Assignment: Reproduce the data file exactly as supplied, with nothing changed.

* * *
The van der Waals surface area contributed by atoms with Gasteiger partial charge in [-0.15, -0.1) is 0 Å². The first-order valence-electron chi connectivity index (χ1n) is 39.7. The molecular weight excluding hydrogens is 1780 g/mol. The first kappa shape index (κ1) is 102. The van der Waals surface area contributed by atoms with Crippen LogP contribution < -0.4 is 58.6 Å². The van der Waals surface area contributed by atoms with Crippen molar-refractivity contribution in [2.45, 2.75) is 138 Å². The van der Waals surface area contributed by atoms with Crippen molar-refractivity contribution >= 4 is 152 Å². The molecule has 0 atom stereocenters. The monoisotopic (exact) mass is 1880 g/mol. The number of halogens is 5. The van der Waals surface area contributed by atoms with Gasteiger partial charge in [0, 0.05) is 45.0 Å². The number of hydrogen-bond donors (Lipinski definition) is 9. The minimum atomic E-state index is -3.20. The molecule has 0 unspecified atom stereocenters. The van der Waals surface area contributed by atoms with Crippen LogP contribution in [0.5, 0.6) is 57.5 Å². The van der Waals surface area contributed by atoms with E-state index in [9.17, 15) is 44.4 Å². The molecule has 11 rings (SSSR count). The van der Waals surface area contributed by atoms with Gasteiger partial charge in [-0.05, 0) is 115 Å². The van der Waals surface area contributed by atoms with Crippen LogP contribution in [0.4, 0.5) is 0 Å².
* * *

The van der Waals surface area contributed by atoms with Gasteiger partial charge in [-0.15, -0.1) is 0 Å². The first-order valence-electron chi connectivity index (χ1n) is 39.7. The molecular weight excluding hydrogens is 1780 g/mol. The first kappa shape index (κ1) is 102. The van der Waals surface area contributed by atoms with Crippen LogP contribution < -0.4 is 58.6 Å². The van der Waals surface area contributed by atoms with Crippen molar-refractivity contribution in [2.45, 2.75) is 138 Å². The van der Waals surface area contributed by atoms with Crippen molar-refractivity contribution >= 4 is 152 Å². The molecule has 0 atom stereocenters. The monoisotopic (exact) mass is 1880 g/mol. The number of halogens is 5. The van der Waals surface area contributed by atoms with Gasteiger partial charge in [0, 0.05) is 45.0 Å². The number of hydrogen-bond donors (Lipinski definition) is 9. The minimum atomic E-state index is -3.20. The molecule has 0 unspecified atom stereocenters. The van der Waals surface area contributed by atoms with Crippen LogP contribution in [0.5, 0.6) is 57.5 Å². The van der Waals surface area contributed by atoms with E-state index in [9.17, 15) is 44.4 Å². The molecule has 11 rings (SSSR count). The van der Waals surface area contributed by atoms with Gasteiger partial charge in [-0.05, 0) is 115 Å². The van der Waals surface area contributed by atoms with Crippen LogP contribution in [0.4, 0.5) is 0 Å².